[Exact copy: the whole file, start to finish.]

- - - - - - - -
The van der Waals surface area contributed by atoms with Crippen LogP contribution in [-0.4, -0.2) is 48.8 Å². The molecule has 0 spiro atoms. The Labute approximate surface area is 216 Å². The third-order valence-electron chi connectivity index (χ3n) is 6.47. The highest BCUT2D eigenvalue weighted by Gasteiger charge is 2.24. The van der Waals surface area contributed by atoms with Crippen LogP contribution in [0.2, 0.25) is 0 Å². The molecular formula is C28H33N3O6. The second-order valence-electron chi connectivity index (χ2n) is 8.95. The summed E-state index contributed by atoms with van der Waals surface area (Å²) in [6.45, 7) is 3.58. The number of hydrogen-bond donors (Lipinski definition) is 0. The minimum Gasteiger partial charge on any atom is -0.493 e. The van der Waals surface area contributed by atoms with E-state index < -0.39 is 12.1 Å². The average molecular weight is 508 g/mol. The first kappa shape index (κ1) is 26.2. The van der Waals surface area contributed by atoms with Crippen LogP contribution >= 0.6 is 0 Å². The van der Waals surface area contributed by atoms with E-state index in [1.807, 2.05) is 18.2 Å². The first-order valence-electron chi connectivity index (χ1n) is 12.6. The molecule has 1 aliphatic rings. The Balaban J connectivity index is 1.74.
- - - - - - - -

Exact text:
The van der Waals surface area contributed by atoms with Crippen LogP contribution in [-0.4, -0.2) is 48.8 Å². The molecule has 0 spiro atoms. The Labute approximate surface area is 216 Å². The third-order valence-electron chi connectivity index (χ3n) is 6.47. The highest BCUT2D eigenvalue weighted by Gasteiger charge is 2.24. The van der Waals surface area contributed by atoms with Crippen LogP contribution in [0.2, 0.25) is 0 Å². The molecular formula is C28H33N3O6. The second-order valence-electron chi connectivity index (χ2n) is 8.95. The summed E-state index contributed by atoms with van der Waals surface area (Å²) in [6.45, 7) is 3.58. The number of hydrogen-bond donors (Lipinski definition) is 0. The minimum Gasteiger partial charge on any atom is -0.493 e. The van der Waals surface area contributed by atoms with E-state index < -0.39 is 12.1 Å². The average molecular weight is 508 g/mol. The first kappa shape index (κ1) is 26.2. The van der Waals surface area contributed by atoms with Crippen LogP contribution >= 0.6 is 0 Å². The van der Waals surface area contributed by atoms with E-state index in [1.807, 2.05) is 18.2 Å². The first-order valence-electron chi connectivity index (χ1n) is 12.6. The molecule has 1 aliphatic rings. The Balaban J connectivity index is 1.74.